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Perspective from Vincent de Montalivet

Green or mean? Separating the myth of AI’s carbon impact from the reality.

Given that AI, like any other technology, requires an energy supply, how do we assess its impact on the organization’s carbon footprint? Careful attention is needed to separate the myths attached to AI’s energy impact and the actual reality.

In organizations today, AI has yet to reach maturity: only 13% of companies have implemented AI on an industrial scale. However, while its use may not be widespread, the fact remains that AI consumes energy like any other technology and will do so once it is a mature technology that is routinely used across organizations:

  • AI needs large volumes of data in order to learn the behaviors needed for automated response. Machine learning algorithms based on mathematical models rely on sampling or “training” data to make predictions or decisions without being explicitly programmed to do so. It is through training that an AI application becomes “intelligent.”
  • Training smart systems in this way can require considerable processing power, depending on the number of operations to be performed.

This is where the carbon footprint cost can emerge:

  • Researchers at the Allen Institute for AI have calculated that training an AI system to generate or recognize words and sentences similar to human language (NLP) can result in as much carbon dioxide as five American cars over their lifetime (including the manufacture of the car itself).
  • Driving AI innovation and new levels of performance can come at a cost: performance gains are achieved through a larger volume of data, and therefore from larger models and more calculations. In May 2020, OpenAI announced the largest AI model in history. Known as GPT-3, it took months of training and has 175 billion parameters!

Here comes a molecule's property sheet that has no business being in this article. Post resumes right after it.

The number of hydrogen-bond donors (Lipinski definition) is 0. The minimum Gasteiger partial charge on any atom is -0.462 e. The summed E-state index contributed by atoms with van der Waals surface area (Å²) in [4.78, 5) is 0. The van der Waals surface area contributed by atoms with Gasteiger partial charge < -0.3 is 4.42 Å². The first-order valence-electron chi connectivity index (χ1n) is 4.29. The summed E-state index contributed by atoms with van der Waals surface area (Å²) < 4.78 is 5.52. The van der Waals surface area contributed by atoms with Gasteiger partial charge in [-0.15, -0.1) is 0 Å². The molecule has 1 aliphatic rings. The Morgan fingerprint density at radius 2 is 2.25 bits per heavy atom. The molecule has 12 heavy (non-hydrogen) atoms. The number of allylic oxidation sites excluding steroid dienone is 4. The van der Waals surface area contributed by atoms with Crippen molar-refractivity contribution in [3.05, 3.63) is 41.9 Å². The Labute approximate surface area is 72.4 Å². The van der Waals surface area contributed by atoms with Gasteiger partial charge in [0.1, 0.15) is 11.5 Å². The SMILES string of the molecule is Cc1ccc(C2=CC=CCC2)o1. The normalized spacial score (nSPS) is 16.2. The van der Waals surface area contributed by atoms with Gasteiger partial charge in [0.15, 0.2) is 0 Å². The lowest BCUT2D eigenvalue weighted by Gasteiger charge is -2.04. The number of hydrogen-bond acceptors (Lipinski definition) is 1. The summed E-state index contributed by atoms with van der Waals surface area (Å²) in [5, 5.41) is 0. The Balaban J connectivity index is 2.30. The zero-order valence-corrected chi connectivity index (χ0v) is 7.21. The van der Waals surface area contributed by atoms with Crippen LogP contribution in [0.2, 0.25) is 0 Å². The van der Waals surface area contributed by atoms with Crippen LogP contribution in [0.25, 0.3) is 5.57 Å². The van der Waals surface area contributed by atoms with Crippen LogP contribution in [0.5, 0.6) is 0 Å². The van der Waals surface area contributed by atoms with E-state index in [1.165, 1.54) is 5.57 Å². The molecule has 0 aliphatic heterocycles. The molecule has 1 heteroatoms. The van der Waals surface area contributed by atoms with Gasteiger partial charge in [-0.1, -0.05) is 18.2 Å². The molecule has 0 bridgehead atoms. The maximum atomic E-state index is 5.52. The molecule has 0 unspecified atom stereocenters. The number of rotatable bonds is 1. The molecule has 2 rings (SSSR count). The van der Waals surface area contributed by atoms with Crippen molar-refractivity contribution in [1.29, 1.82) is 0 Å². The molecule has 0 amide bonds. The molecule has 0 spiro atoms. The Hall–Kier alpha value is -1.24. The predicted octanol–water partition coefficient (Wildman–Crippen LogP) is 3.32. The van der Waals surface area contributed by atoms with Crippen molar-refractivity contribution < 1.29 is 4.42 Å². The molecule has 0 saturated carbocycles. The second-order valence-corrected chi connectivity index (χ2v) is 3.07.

The energy impact of business AI: reality check

But to build a precise picture of the energy consumption of AI in business, we need to bear in mind a number of reality checks: There are many ways to implement AI and some projects do not involve the training of models. In fact, they only require a dozen parameters to be adjusted. Thanks to statistical and descriptive analyses – coupled with a good understanding of business requirements – it is now possible, using techniques such as regression or clustering, to achieve a range of goals, from optimizing warehouse stock to detecting fraud in finance or public services. In our recently published research, we tried to ascertain the GHG footprint of some of the popular AI use cases. Our analysis shows, for instance, that the GHG emissions produced in training and executing these AI systems amount to only a few kilograms (1–10) of CO2 equivalent. This is very small in comparison with the overall GHG emissions of large organizations which typically range in millions of tons of CO2 equivalent per year.

We must keep in mind that the need to train complex models only applies to a few of the AI solutions now deployed at scale. When more complex neural network techniques must be used – such as in image recognition – the models used are often open source ones that have already been trained. Transfer learning techniques are then applied so that the results obtained with the training data are adapted to the client’s data. This means you can avoid the need to retrain a model. This technological “recycling” helps to limit the impact on energy resources of a massive deployment of artificial intelligence projects in companies.